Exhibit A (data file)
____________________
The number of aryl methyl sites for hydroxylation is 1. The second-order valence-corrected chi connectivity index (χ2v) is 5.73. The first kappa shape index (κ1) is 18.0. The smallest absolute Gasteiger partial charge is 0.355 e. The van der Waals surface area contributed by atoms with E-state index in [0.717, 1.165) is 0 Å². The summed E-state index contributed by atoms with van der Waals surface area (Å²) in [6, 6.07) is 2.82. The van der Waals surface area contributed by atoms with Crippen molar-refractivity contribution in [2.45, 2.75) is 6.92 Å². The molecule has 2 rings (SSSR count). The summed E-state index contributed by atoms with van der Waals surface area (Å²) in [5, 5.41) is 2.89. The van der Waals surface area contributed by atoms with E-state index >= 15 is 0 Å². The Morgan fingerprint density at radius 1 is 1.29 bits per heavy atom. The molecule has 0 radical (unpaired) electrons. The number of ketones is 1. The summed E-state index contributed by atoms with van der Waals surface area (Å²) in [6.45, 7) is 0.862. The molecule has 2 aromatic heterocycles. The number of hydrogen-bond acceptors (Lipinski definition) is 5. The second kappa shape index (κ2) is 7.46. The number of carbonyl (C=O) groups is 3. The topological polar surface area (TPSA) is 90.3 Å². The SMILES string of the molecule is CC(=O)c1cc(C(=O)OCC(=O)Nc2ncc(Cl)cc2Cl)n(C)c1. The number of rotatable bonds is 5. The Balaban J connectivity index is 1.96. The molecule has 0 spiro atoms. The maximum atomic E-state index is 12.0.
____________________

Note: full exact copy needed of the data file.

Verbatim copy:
The number of aryl methyl sites for hydroxylation is 1. The second-order valence-corrected chi connectivity index (χ2v) is 5.73. The first kappa shape index (κ1) is 18.0. The smallest absolute Gasteiger partial charge is 0.355 e. The van der Waals surface area contributed by atoms with E-state index in [0.717, 1.165) is 0 Å². The summed E-state index contributed by atoms with van der Waals surface area (Å²) in [6, 6.07) is 2.82. The van der Waals surface area contributed by atoms with Crippen molar-refractivity contribution in [2.45, 2.75) is 6.92 Å². The molecule has 2 rings (SSSR count). The summed E-state index contributed by atoms with van der Waals surface area (Å²) in [5, 5.41) is 2.89. The van der Waals surface area contributed by atoms with E-state index >= 15 is 0 Å². The Morgan fingerprint density at radius 1 is 1.29 bits per heavy atom. The molecule has 0 radical (unpaired) electrons. The number of ketones is 1. The summed E-state index contributed by atoms with van der Waals surface area (Å²) in [6.45, 7) is 0.862. The molecule has 2 aromatic heterocycles. The number of hydrogen-bond acceptors (Lipinski definition) is 5. The second kappa shape index (κ2) is 7.46. The number of carbonyl (C=O) groups is 3. The topological polar surface area (TPSA) is 90.3 Å². The SMILES string of the molecule is CC(=O)c1cc(C(=O)OCC(=O)Nc2ncc(Cl)cc2Cl)n(C)c1. The number of rotatable bonds is 5. The Balaban J connectivity index is 1.96. The molecule has 0 spiro atoms. The maximum atomic E-state index is 12.0.